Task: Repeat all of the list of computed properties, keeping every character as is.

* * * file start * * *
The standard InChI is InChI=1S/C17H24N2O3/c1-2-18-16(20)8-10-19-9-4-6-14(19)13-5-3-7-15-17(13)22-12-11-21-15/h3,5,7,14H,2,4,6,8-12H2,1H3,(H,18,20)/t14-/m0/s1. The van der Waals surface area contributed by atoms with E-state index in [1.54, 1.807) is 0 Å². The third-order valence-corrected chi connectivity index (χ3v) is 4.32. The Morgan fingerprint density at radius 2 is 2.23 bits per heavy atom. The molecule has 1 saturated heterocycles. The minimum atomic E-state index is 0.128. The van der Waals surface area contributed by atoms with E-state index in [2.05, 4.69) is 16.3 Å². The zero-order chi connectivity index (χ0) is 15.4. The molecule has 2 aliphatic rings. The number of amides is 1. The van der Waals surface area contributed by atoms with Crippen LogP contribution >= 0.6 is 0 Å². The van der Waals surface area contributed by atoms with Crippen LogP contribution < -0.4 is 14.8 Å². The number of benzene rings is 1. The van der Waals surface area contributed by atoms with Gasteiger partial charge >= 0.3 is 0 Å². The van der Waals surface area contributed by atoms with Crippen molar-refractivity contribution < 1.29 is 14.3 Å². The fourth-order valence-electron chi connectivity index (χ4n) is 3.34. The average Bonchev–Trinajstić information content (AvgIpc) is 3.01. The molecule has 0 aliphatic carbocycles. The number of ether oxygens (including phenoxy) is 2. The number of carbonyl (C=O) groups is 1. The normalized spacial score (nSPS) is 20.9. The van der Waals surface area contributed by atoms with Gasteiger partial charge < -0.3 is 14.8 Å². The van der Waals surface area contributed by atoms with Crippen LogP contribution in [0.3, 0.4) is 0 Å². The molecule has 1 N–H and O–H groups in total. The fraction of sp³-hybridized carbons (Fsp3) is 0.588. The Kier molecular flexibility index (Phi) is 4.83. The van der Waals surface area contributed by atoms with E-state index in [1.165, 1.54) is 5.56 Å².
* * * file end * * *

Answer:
The standard InChI is InChI=1S/C17H24N2O3/c1-2-18-16(20)8-10-19-9-4-6-14(19)13-5-3-7-15-17(13)22-12-11-21-15/h3,5,7,14H,2,4,6,8-12H2,1H3,(H,18,20)/t14-/m0/s1. The van der Waals surface area contributed by atoms with E-state index in [1.54, 1.807) is 0 Å². The third-order valence-corrected chi connectivity index (χ3v) is 4.32. The Morgan fingerprint density at radius 2 is 2.23 bits per heavy atom. The molecule has 1 saturated heterocycles. The minimum atomic E-state index is 0.128. The van der Waals surface area contributed by atoms with E-state index in [2.05, 4.69) is 16.3 Å². The zero-order chi connectivity index (χ0) is 15.4. The molecule has 2 aliphatic rings. The number of amides is 1. The van der Waals surface area contributed by atoms with Crippen LogP contribution >= 0.6 is 0 Å². The van der Waals surface area contributed by atoms with Crippen LogP contribution < -0.4 is 14.8 Å². The number of benzene rings is 1. The van der Waals surface area contributed by atoms with Gasteiger partial charge >= 0.3 is 0 Å². The van der Waals surface area contributed by atoms with Crippen molar-refractivity contribution < 1.29 is 14.3 Å². The fourth-order valence-electron chi connectivity index (χ4n) is 3.34. The average Bonchev–Trinajstić information content (AvgIpc) is 3.01. The molecule has 0 aliphatic carbocycles. The number of ether oxygens (including phenoxy) is 2. The number of carbonyl (C=O) groups is 1. The normalized spacial score (nSPS) is 20.9. The van der Waals surface area contributed by atoms with Gasteiger partial charge < -0.3 is 14.8 Å². The van der Waals surface area contributed by atoms with Crippen LogP contribution in [0.3, 0.4) is 0 Å². The molecule has 1 N–H and O–H groups in total. The fraction of sp³-hybridized carbons (Fsp3) is 0.588. The Kier molecular flexibility index (Phi) is 4.83. The van der Waals surface area contributed by atoms with E-state index in [1.165, 1.54) is 5.56 Å².